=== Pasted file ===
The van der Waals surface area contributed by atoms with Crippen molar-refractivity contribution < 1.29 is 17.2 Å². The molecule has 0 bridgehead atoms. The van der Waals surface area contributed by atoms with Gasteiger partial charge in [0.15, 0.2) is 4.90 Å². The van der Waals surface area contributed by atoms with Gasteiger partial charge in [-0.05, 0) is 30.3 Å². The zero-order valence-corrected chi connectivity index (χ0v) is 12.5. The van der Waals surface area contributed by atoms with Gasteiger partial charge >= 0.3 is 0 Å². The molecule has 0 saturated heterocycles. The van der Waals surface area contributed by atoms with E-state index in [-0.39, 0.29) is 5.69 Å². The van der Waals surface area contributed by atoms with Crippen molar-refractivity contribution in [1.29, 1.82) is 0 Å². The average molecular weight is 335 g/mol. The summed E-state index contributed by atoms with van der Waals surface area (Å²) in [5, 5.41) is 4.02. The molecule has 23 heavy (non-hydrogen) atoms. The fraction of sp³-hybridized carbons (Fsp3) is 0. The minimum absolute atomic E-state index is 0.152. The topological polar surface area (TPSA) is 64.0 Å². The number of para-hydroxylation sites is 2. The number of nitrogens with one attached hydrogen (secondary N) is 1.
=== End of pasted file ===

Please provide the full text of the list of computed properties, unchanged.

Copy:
The van der Waals surface area contributed by atoms with Crippen molar-refractivity contribution < 1.29 is 17.2 Å². The molecule has 0 bridgehead atoms. The van der Waals surface area contributed by atoms with Gasteiger partial charge in [0.15, 0.2) is 4.90 Å². The van der Waals surface area contributed by atoms with Gasteiger partial charge in [-0.05, 0) is 30.3 Å². The zero-order valence-corrected chi connectivity index (χ0v) is 12.5. The van der Waals surface area contributed by atoms with Gasteiger partial charge >= 0.3 is 0 Å². The molecule has 0 saturated heterocycles. The van der Waals surface area contributed by atoms with E-state index in [-0.39, 0.29) is 5.69 Å². The van der Waals surface area contributed by atoms with Crippen molar-refractivity contribution in [1.29, 1.82) is 0 Å². The average molecular weight is 335 g/mol. The summed E-state index contributed by atoms with van der Waals surface area (Å²) in [5, 5.41) is 4.02. The molecule has 23 heavy (non-hydrogen) atoms. The fraction of sp³-hybridized carbons (Fsp3) is 0. The minimum absolute atomic E-state index is 0.152. The topological polar surface area (TPSA) is 64.0 Å². The number of para-hydroxylation sites is 2. The number of nitrogens with one attached hydrogen (secondary N) is 1.